New Zealand Veterinary Journal
ods that elicit rank 4 responses (Table V; Figure 2D).
1997a), and the high-pressure needleless administration Thus, ring castration elicits rank 1 cortisol responses during transit of the anaesthetic bolus from the wall of when local anaesthetic is administered as follows: by nee- the scrotum to the testes. Local anaesthetic placed in the dle into the scrotal neck plus spermatic cords, into the vaginal cavity at least partially anaesthetises the scrotum scrotal neck or into the testes 15-20 min before treat- and the testes. The cortisol responses suggest that these ment; by a needleless high-pressure device into the delivery methods achieve complete or almost complete testes 5-10 s before ring application; or by needle into anaesthesia from about 10 minutes after castration. How- the scrotal neck 5-10 s after ring application. Likewise, ever, some distress may occur earlier, when the local an- injecting local anaesthetic into the scrotal neck 15-20 min aesthetic has had little time to act, but that would not be before ring plus clamp castration (10 s each cord) detected by the cortisol response because of the slower reduces the cortisol response to rank 1 (Table V). These response time of the hypothalamic-pituitary-adrenocor- delivery methods usually place local anaesthetic into tical axis compared to the sympathetic adrenomedullary the vaginal cavity of the scrotum (Figure 1). The scrotal neck injections achieve that directly, the testicular injec- Some other local anaesthetic strategies are less effective tions by leakage after needle withdrawal (Dinniss et al., but do confer some benefit. These include injecting local Table V: Ranking of the overall levels of acute pain-induced distress, as judged by cortisol responses, caused by different methods of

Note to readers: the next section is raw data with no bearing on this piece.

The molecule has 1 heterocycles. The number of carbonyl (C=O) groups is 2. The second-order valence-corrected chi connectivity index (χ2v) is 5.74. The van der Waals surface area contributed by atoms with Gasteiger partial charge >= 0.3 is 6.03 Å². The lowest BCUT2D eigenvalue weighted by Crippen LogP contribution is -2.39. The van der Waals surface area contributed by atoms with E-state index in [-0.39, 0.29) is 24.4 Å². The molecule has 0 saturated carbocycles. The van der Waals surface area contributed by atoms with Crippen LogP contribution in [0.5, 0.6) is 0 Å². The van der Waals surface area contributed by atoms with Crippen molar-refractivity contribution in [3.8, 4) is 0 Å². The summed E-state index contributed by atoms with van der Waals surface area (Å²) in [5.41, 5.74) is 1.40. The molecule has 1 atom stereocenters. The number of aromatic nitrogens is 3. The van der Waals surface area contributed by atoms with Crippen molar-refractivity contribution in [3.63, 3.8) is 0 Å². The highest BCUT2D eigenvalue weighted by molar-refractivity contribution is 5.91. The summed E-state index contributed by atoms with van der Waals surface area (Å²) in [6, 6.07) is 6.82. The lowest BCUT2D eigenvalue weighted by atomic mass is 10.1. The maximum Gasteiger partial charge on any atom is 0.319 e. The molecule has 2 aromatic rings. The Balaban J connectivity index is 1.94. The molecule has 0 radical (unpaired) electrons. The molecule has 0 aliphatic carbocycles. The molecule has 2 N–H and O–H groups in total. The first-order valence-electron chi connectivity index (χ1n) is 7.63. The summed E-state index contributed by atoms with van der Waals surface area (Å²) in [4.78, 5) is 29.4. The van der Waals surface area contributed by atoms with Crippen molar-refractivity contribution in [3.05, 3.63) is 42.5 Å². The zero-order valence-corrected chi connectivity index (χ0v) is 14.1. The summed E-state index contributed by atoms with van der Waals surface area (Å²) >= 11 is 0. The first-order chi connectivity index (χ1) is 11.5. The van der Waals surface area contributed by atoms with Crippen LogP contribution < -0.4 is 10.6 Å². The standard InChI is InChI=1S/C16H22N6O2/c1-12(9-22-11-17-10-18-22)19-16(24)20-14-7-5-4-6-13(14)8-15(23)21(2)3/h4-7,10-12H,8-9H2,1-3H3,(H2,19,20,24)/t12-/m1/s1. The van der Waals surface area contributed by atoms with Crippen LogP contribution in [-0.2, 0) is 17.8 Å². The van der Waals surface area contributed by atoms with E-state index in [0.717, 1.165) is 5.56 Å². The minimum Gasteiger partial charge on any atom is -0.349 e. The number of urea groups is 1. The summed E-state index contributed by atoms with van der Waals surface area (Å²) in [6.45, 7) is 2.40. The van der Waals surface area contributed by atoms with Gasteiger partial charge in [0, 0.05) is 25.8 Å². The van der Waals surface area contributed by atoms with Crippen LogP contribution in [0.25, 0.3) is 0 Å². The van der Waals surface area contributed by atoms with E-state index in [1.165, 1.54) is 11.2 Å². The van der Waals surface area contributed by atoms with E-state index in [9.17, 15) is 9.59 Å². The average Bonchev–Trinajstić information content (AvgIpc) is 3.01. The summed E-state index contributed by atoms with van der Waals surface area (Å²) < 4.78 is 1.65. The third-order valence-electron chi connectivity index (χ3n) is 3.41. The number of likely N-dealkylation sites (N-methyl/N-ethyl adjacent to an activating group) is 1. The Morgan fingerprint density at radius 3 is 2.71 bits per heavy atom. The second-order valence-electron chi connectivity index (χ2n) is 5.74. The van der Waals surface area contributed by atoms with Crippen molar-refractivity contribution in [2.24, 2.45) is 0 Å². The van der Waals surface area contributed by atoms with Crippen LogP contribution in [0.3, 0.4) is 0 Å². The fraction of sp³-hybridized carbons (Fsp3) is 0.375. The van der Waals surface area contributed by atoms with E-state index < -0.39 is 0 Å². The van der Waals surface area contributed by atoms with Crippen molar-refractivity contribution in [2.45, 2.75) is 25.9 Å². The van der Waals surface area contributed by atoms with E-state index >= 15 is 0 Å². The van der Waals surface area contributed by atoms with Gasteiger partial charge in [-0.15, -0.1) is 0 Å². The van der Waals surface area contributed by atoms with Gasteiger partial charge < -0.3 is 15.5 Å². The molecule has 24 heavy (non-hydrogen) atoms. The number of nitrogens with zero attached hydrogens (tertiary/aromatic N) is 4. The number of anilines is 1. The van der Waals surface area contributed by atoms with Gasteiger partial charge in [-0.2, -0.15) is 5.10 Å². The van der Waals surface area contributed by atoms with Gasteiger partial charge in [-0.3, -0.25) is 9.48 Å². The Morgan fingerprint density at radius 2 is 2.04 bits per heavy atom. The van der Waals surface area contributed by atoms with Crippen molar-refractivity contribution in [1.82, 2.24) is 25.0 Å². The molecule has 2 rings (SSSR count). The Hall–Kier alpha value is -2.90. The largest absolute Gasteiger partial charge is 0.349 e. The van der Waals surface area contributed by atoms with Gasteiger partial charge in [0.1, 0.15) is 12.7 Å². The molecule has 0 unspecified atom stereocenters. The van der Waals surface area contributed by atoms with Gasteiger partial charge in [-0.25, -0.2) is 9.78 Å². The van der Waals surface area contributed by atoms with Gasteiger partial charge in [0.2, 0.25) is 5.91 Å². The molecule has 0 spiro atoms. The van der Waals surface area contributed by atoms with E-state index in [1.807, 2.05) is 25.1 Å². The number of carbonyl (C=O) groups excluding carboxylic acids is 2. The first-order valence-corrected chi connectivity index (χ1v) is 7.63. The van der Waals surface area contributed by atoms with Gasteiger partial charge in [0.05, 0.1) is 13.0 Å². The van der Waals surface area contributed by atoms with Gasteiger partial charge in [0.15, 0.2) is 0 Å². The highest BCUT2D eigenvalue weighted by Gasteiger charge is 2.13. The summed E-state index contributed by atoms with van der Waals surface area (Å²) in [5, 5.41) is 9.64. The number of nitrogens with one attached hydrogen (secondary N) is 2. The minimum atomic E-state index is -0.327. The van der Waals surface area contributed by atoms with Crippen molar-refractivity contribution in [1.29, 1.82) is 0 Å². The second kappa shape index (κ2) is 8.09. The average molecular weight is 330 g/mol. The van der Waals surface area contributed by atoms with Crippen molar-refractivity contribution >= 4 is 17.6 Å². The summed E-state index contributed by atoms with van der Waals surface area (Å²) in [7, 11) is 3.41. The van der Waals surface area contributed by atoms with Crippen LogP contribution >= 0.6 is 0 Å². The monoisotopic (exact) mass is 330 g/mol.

castration with and without local anaesthetic or a non-steroidal anti-inflammatory drug in lambs.

Rank - (Cortisol Response1)
Castration method
6 (190-205%)
5 (165-170%)
4 (75-125%)
Ring, 1-8 weeks (standard response: 100%)1 Ring + clamp (10 s each cord), 4-8 weeksRing + clamp (5 s each cord), 4-8 weeksRing + clamp (1 s each cord), 4-8 weeksRing + clamp (10 s full width), 3 weeks LA Sc (15-20 min before) clamp (10 s each cord), 4-8 weeksLA Cd (15-20 min before) clamp (10 s each cord), 4-8 weeksLA Te (1-2 min before) clamp (10 s each cord), 3 weeksLA Te (1-2 min before) ring + clamp (10 s full width), 3 weeks 3 (70-85%)
LA Cd (15-20 min before) ring, 4-8 weeksLA Cd (15-20 min before) ring + clamp (10 s each cord), 4-8 weeks 2 (30-55%)
NSAID (20 min before) clamp (10 s each cord), 3 weeks 1 (1-30%)
LA Cd Sc (15-20 min before) ring, 4-8 weeksLA Sc (15-20 min before) ring, 4-8 weeksLA Te (15-20 min before) ring, 4-8 weeksLA Sc (15-20 min before) ring + clamp (10 s each cord), 4-8 weeks LA Ne-Te3 (5-10 s before) ring, 1 weekLA Sc (5-10 s after) ring, 1 weekLA Sc (5-10 s after) ring + clamp (10 s full width), 1 week Control handling, first weekLA control (15-20 min before), 1-8 weeksLA control (10-15 s before/after), 3-6 weeks Integrated cortisol response as a percentage of that caused by CT ring, expressed to the nearest 5%.
Data obtained only during the first 4 h after treatment (Lester et al., 1991a) were corrected by assuming that, as for CT surgery, 72% of the complete response occurred before and 28% after 4 h (Lester et al., 1991b).
Needleless injection into the testes through the scrotum would also anaesthetise the scrotum.